Seeking a bottle of champagne for a special occasion but not sure which style to choose? We hear you. Champagne is one of the most complex styles of wine, available in a wide range of colors and at many different sweetness levels. We’re sure you’ve seen designations like “vintage,” “brut,” “blanc de blancs” and “vieilles vignes” on a bottle of bubbly. But what do these words actually mean? In this article we take a look at the many different types of Champagne and how to categorize them!
First things first, color. As with all wines, the color of a champagne is determined by the grape varieties and the winemaking techniques used in the production process. Most champagne is made from all three Champagne grapes – Pinot Noir, Chardonnay and Pinot Meunier – and vinified as a white wine, without maceration of the must on the grape skins. These champagnes – like the Moet & Chandon Champagne Brut Imperial - offer a wide range of aromas, like stone fruit and citrus.
Rose champagne is a champagne that is vinified as a rosé and sports a pale to deep pink color in the glass, sometimes with orange reflections. Rosé champagne can be produced either by allowing the must to macerate in red-skinned grapes (Pinot Noir or Pinot Meunier) or by blending red and white base wines from Champagne. The latter is more common. Rosé champagnes come in a wide range of flavors, often exuding red fruit and pink grapefruit aromas on the nose.
Sparkling wines produced in the region of Champagne in France, exclusively from white grapes – namely, Chardonnay – they are called Blanc de Blancs Champagne. This translates to “a white from whites”. Some of the greatest champagne brands in the world, like Ruinart Champagne, is known for its exceptional 100% Chardonnay Blanc de Blancs cuvees.
These champagnes offer fresh floral fragrances, which blend with stone fruit and exotic fruit aromas. On the palate, they also reveal a distinctive chalky minerality.
When a sparkling wine produced in the Champagne region of France is made exclusively from red grapes – Pinot Noir and/or Pinot Meunier – but vinified as a white wine, it is a Blanc de Noirs Champagne. This translates to “a white from reds”. Removing the grape skins, rather than allowing the must to macerate with them, leads to a lack of red color in the wine.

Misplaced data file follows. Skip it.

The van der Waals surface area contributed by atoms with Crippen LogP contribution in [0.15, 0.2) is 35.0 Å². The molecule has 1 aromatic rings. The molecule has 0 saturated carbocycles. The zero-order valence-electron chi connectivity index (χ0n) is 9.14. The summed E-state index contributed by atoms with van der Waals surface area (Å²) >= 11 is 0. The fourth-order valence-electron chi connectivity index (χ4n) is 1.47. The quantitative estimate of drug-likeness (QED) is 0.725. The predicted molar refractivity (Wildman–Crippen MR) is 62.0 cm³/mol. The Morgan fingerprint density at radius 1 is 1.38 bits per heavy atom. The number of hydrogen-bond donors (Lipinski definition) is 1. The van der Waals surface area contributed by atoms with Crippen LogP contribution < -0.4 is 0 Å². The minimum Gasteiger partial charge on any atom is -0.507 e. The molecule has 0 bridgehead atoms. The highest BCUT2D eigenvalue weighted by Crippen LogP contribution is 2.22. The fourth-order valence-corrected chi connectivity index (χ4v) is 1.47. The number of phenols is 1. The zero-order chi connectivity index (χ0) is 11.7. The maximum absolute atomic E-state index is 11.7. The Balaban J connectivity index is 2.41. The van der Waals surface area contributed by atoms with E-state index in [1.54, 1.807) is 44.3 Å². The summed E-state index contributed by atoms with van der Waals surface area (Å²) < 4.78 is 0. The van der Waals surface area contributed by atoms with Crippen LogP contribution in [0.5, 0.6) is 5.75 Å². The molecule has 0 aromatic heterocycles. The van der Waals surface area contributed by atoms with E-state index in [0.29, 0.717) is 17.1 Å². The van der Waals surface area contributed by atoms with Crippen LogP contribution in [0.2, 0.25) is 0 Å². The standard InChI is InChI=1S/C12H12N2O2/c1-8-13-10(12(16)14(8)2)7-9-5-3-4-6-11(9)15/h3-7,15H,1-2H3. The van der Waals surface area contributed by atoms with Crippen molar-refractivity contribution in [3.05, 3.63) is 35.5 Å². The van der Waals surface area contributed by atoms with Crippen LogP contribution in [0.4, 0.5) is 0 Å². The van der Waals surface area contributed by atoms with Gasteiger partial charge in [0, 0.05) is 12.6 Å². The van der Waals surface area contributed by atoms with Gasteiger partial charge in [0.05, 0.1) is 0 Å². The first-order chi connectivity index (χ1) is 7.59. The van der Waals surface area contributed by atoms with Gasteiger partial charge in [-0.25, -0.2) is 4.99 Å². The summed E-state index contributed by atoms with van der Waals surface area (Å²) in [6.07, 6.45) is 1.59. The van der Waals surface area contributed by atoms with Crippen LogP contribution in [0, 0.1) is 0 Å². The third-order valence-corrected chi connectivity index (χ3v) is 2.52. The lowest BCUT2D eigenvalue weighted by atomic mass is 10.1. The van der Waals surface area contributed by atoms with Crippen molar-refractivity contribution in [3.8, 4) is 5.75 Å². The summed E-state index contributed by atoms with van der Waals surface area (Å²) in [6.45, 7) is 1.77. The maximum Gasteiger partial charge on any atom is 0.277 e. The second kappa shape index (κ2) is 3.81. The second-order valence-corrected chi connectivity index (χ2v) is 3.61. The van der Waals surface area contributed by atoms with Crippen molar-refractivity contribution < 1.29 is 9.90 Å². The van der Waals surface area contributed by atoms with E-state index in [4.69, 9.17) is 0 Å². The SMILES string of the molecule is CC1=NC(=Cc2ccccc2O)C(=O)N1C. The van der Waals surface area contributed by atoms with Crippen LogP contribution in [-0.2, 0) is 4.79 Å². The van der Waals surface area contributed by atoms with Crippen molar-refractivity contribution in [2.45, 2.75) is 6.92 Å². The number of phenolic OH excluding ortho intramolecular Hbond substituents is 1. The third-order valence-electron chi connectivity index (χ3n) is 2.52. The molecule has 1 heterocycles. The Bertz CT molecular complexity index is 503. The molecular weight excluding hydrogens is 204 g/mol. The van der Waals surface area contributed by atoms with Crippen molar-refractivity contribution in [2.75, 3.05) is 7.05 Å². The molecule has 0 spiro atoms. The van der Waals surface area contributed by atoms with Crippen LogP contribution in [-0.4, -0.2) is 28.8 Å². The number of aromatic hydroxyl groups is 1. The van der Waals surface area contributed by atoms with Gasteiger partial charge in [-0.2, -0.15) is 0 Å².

Brands like Bollinger, who consider Pinot Noir their flagship, produce fantastic Blanc de Noirs cuvees. These champagnes can be quite powerful with earthy and mineral aromas.
And what about Noir de Blancs Champagnes? Trick question, they do not exist! There is no known way to make a red or pink wine from the white grapes variety of Chardonnay. Looking to learn more about these different styles of champagne vs sparkling wine? Discover our article entitled Sparkling Wine vs Champagne.
Different types of champagne can also be categorized by dosage or sweetness, which is determined by winemaking choices. After several months or years of aging on lees, the wine for champagne is disgorged to remove the dead yeast. Before the champagne bottle is corked, it is topped off with a small amount of “liqueur d’expédition.” This liquid is added as a “final touch” or as a corrective measure. It contains the same wine that is in the bottle or a reserve wine, as well as a “dosage” or dissolved sugar.
The dosage varies from 500 to 700 grams of sugar per litre and determines the sweetness of a champagne. The different types of champagne by dosage, from sweetest to the driest are:
• Doux = more than 50 grams of sugar per liter
• Demi-sec = 32-50 grams of sugar per liter
• Sec = 17-32 grams of sugar per liter
• Extra Dry= 12-17 grams of sugar per liter
• Brut = less than 12 grams of sugar per liter
• Extra brut = 0-6 grams of sugar per liter
• Brut nature = 0-3 grams of sugar per liter